27 Jul 2012, BioSpectrum Bureau , BioSpectrum
Singapore: The healthcare industry in Asia Pacific (APAC) is rapidly growing, fuelled by increased spending on health, liberalization of investment policies, growing medical tourism activity, and high adoption of new technologies. Accounting for more than 60 percent of the world's total population, the region presents significant growth opportunities to meet the growing needs of rapidly growing and ageing population.
In 2011, the APAC healthcare market held 27.5 per cent of global healthcare market share. By 2015, this expected to grow to 33.1 per cent, according to a new analysis from Frost & Sullivan.
Frost & Sullivan Asia-Pacific Healthcare Outlook 2012-2015 provides insights on the pharmaceuticals and biotechnology, medical devices, clinical diagnostics, IT, and imaging segments of the healthcare industry. In addition to an overview, the study covers market drivers, restraints, revenues, growth rates, and growth opportunities and outlines the top 10 trends for the Asian market.
"APAC is giving rise to important mega trends in the segments of safety and outcomes, globalization, economics, convergence, and demographics that are affecting the region's healthcare market," said Frost & Sullivan Consultant Poornima Srinivasan. "The hospital delivery market is likely to grow rapidly and hospital group consolidation will stretch beyond regional borders due to the liberalization of the services sector under the Association of Southeast Asian Nations (ASEAN) Economic Community (AEC), and more non-traditional healthcare players likely will acquire stakes in health institutions."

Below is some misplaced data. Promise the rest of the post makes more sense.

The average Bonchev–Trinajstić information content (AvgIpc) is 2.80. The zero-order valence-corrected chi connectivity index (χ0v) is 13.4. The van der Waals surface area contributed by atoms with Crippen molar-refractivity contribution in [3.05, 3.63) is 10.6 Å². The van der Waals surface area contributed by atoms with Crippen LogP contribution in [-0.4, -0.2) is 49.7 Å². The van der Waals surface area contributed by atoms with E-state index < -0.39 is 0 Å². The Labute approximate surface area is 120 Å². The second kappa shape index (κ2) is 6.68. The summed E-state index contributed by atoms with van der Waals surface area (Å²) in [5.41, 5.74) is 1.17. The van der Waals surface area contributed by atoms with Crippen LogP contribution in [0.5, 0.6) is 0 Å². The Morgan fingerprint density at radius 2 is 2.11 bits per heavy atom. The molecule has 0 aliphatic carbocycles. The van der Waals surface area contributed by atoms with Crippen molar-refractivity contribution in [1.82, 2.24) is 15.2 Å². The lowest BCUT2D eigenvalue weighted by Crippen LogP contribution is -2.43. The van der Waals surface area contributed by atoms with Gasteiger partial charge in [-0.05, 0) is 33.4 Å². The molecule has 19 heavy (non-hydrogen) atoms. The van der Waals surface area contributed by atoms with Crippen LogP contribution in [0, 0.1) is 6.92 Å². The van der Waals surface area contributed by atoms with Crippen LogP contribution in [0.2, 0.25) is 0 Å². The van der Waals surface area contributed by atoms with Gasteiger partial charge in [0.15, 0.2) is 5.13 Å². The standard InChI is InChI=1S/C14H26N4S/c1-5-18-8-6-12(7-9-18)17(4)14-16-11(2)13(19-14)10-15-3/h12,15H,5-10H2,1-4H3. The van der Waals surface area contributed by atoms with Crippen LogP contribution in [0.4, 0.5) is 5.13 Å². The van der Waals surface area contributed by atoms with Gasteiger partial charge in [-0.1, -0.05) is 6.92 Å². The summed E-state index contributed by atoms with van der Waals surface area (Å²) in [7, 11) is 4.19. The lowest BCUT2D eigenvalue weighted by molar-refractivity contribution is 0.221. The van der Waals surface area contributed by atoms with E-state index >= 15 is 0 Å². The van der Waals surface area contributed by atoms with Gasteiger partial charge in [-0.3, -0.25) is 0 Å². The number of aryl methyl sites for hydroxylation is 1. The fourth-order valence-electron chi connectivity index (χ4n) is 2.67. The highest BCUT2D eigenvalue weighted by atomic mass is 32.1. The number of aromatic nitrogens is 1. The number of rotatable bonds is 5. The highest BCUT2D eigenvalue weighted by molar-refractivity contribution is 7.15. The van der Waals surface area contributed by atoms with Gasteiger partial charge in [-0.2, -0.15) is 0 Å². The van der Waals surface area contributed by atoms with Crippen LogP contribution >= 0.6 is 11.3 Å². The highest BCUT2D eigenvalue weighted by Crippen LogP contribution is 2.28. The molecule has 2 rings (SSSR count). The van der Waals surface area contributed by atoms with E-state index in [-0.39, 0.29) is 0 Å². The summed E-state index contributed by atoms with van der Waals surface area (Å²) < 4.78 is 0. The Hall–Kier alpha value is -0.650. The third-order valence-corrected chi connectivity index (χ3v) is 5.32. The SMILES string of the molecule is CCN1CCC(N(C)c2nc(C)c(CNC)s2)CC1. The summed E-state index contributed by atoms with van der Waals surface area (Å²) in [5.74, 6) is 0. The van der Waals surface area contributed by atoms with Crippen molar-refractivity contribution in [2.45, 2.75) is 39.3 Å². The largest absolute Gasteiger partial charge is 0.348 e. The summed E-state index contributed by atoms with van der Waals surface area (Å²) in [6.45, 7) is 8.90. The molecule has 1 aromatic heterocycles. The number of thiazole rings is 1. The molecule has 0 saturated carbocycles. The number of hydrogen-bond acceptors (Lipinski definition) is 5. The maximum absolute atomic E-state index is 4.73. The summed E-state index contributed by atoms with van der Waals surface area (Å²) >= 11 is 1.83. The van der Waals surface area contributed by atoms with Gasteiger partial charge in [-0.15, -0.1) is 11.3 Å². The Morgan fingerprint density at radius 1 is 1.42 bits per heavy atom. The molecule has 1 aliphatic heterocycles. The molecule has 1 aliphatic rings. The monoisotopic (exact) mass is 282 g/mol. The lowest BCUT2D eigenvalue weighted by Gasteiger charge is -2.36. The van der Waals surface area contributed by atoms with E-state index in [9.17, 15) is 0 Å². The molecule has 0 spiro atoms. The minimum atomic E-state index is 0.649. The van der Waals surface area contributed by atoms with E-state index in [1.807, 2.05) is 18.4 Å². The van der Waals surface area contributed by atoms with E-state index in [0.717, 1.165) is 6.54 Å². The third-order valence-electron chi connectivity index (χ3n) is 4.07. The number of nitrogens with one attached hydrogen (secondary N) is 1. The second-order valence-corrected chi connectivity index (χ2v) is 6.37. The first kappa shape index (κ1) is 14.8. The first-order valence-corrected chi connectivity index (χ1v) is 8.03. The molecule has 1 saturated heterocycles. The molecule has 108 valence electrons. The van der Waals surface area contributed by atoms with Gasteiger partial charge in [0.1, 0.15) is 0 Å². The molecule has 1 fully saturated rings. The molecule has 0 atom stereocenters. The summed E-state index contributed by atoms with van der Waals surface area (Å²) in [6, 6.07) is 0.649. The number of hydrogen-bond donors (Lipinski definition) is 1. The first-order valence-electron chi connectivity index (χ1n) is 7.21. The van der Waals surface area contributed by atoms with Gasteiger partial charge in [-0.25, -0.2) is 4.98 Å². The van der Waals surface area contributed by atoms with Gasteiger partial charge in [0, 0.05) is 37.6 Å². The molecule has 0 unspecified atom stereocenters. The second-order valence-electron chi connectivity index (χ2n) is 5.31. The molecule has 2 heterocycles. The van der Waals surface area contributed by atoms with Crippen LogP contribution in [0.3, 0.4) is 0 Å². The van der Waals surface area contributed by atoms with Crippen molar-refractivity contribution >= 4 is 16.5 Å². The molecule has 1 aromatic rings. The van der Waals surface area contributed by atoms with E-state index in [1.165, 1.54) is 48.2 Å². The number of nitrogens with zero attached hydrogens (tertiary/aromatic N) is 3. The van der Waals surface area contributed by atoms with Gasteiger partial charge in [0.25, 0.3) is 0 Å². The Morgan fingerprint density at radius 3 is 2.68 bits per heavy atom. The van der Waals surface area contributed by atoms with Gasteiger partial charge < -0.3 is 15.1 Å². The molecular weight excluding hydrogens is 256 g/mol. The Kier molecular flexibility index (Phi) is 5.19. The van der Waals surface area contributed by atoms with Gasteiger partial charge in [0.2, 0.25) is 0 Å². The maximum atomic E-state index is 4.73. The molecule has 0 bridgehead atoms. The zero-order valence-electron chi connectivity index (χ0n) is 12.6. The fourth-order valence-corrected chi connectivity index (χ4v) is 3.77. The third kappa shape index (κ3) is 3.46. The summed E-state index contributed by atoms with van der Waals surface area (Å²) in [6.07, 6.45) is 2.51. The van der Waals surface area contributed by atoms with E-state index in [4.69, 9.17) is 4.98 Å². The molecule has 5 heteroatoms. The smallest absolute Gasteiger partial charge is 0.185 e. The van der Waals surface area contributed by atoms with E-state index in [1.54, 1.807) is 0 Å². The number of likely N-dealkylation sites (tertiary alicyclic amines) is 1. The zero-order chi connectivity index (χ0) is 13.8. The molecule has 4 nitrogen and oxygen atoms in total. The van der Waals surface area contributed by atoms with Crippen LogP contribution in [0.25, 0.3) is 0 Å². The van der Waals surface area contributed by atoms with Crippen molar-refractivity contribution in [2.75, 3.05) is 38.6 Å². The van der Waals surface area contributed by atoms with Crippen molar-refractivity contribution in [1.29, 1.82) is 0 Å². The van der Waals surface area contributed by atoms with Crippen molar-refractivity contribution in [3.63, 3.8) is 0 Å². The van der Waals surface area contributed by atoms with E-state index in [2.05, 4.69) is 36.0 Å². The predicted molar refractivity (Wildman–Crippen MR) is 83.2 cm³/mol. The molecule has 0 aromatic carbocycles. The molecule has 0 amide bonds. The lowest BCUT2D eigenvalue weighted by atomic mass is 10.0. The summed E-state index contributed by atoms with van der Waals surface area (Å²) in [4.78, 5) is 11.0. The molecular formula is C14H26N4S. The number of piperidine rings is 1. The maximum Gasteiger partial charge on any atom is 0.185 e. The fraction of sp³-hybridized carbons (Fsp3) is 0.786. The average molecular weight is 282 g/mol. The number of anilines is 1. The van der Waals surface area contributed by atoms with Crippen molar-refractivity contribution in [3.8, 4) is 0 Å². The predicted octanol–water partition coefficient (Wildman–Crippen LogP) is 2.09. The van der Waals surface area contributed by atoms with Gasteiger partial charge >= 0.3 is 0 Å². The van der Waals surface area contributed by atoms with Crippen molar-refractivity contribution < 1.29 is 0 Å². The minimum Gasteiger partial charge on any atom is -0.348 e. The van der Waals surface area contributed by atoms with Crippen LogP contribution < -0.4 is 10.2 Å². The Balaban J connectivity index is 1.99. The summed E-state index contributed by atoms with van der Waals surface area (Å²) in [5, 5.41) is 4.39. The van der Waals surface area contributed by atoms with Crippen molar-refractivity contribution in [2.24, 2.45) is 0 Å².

In addition to rising wealth and demand for quality healthcare, low infrastructure costs, availability of skilled workforces, and emergence of private hospitals, are some of the key factors favouring growth of the regions' healthcare industry. Most APAC countries are encouraging private sector investment across the entire spectrum of healthcare, thereby providing attractive opportunity for growth.
Further, increase in communicable and non-communicable diseases, changes in health insurance patterns and favourable investment policies present growth opportunities for medical devices and pharmaceutical and biotechnology segments.
"The healthcare service industry is shifting focus to target the entire spectrum of population rather than urban areas through advanced technologies like home monitoring and telemetries," noted Srinivasan. "This has led to wide adaptation of networking and information technology in APAC countries."
As such, healthcare revenues in the region are expected to grow from the $337.94 billion in 2011 to $521.42 billion in 2015 at a compound annual growth rate (CAGR) of 11.5 percent, as compared to rest of the world, which showed a CAGR of 4.3 percent.